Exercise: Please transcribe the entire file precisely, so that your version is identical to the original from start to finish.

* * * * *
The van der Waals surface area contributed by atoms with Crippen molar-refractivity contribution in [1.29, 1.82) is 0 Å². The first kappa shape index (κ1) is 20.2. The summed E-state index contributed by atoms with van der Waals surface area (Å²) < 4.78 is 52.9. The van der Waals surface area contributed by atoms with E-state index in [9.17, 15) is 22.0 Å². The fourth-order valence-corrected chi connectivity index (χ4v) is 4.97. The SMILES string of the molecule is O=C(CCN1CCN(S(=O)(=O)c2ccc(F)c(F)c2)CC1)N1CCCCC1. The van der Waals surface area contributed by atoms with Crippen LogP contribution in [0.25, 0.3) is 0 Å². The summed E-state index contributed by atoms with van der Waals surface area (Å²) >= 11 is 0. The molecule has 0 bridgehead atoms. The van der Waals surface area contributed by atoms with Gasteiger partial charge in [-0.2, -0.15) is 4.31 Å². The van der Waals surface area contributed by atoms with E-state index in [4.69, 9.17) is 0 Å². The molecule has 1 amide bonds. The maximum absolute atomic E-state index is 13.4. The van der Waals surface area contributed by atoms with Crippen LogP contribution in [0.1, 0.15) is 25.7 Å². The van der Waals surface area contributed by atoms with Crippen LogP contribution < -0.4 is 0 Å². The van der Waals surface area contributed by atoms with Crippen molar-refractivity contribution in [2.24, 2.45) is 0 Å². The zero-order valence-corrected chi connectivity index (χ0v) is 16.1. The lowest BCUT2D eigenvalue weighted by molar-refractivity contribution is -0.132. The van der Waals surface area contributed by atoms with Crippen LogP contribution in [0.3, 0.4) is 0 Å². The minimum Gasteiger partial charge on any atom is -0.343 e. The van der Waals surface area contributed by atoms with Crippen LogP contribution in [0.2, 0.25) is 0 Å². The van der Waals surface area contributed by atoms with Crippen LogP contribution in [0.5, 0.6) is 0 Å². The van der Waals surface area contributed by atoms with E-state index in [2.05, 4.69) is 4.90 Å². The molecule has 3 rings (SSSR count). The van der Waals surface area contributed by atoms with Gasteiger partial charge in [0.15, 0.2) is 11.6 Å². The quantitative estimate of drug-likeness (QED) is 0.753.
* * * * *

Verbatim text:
The van der Waals surface area contributed by atoms with Crippen molar-refractivity contribution in [1.29, 1.82) is 0 Å². The first kappa shape index (κ1) is 20.2. The summed E-state index contributed by atoms with van der Waals surface area (Å²) < 4.78 is 52.9. The van der Waals surface area contributed by atoms with E-state index in [9.17, 15) is 22.0 Å². The fourth-order valence-corrected chi connectivity index (χ4v) is 4.97. The SMILES string of the molecule is O=C(CCN1CCN(S(=O)(=O)c2ccc(F)c(F)c2)CC1)N1CCCCC1. The van der Waals surface area contributed by atoms with Crippen LogP contribution in [0.25, 0.3) is 0 Å². The summed E-state index contributed by atoms with van der Waals surface area (Å²) >= 11 is 0. The molecule has 0 bridgehead atoms. The van der Waals surface area contributed by atoms with Gasteiger partial charge in [-0.2, -0.15) is 4.31 Å². The van der Waals surface area contributed by atoms with E-state index in [4.69, 9.17) is 0 Å². The molecule has 1 amide bonds. The maximum absolute atomic E-state index is 13.4. The van der Waals surface area contributed by atoms with Crippen LogP contribution in [0.1, 0.15) is 25.7 Å². The van der Waals surface area contributed by atoms with Crippen LogP contribution < -0.4 is 0 Å². The van der Waals surface area contributed by atoms with Crippen molar-refractivity contribution in [2.24, 2.45) is 0 Å². The zero-order valence-corrected chi connectivity index (χ0v) is 16.1. The lowest BCUT2D eigenvalue weighted by molar-refractivity contribution is -0.132. The van der Waals surface area contributed by atoms with Crippen LogP contribution in [0.3, 0.4) is 0 Å². The minimum Gasteiger partial charge on any atom is -0.343 e. The van der Waals surface area contributed by atoms with Crippen LogP contribution in [0.2, 0.25) is 0 Å². The van der Waals surface area contributed by atoms with Crippen LogP contribution in [0.5, 0.6) is 0 Å². The van der Waals surface area contributed by atoms with E-state index in [2.05, 4.69) is 4.90 Å². The molecule has 3 rings (SSSR count). The van der Waals surface area contributed by atoms with Gasteiger partial charge in [0.15, 0.2) is 11.6 Å². The quantitative estimate of drug-likeness (QED) is 0.753.